The Puget Sound has a long and successful history of wetlands restoration, rebuilding parts of the ecosystem that once was. Blue carbon is becoming recognized as a value-added benefit, linking management of wetlands for environmental quality with reductions in global warming and building resilience to the changes that will come.
The Snohomish estuary is representative of the region with extensive clearing and drainage of wetlands and an active and community supported program of restoration activities. Potentially, the landscape of the Snohomish and neighboring estuaries offers relatively high resilience to sea level rise potentially allowing climate change adaptation and mitigation to be combined.
The “Coastal Blue Carbon Opportunity Assessment for the Snohomish Estuary” assesses the potential impact of estuary restoration on sequestered soil carbon stock. In this study, based upon field and GIS analysis we quantified historic emission with wetland conversion and quantified carbon sequestration benefits of ongoing wetlands restoration activities and potential wider benefits should restoration be expanded. The analysis also included an assessment of the impacts of sea level rise on carbon sequestration.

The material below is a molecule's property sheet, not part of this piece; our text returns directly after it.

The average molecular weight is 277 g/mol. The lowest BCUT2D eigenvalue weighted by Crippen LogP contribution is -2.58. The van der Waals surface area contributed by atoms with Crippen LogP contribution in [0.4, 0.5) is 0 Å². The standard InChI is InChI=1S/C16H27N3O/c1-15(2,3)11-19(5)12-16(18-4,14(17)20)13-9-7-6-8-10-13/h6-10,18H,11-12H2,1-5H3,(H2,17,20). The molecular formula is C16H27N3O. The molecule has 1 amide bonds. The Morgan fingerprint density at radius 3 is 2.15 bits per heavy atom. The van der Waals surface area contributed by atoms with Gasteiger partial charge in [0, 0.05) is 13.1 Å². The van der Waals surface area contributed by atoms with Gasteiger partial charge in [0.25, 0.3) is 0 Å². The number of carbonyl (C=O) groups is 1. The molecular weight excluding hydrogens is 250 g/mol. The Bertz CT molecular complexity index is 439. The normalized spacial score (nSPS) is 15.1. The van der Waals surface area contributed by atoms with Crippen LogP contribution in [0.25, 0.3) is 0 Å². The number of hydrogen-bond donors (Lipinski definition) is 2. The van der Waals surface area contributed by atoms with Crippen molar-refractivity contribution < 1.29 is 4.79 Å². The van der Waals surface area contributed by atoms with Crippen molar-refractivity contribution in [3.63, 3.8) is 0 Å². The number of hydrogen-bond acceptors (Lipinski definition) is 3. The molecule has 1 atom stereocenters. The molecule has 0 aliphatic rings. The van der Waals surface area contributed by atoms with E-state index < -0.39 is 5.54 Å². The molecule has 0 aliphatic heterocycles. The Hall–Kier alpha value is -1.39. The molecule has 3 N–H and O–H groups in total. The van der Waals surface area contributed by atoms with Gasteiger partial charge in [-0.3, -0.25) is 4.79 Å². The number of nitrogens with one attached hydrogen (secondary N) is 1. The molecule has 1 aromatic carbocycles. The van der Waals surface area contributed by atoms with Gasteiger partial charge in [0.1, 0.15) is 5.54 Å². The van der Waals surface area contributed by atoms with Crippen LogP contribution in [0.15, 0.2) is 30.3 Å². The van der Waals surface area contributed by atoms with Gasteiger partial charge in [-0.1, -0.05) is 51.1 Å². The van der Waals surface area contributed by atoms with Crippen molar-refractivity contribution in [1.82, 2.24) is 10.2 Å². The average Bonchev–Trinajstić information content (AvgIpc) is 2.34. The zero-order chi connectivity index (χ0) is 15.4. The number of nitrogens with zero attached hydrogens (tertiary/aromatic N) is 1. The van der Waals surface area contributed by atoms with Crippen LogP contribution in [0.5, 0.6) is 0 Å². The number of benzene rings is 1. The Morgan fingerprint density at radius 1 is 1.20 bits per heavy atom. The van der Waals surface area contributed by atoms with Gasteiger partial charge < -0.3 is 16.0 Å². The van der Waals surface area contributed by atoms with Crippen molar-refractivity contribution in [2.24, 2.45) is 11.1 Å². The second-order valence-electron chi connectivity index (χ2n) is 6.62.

ESA also provided technical contributions to Restore America’s Estuaries during briefings at Offices of Congress, White House Administration Offices (CEQ, OMB) and Federal agencies.
The term “blue carbon” refers to the carbon sequestered and stored by coastal habitats, such as seagrass meadows, salt marsh, and mangrove forests. Read more to find out about how restoring and preserving these environments can increase our blue carbon sequestration.
Read how this 2014 study discovered that functioning tidal wetlands actually store carbon, removing it from the atmosphere and from causing further environmental harm.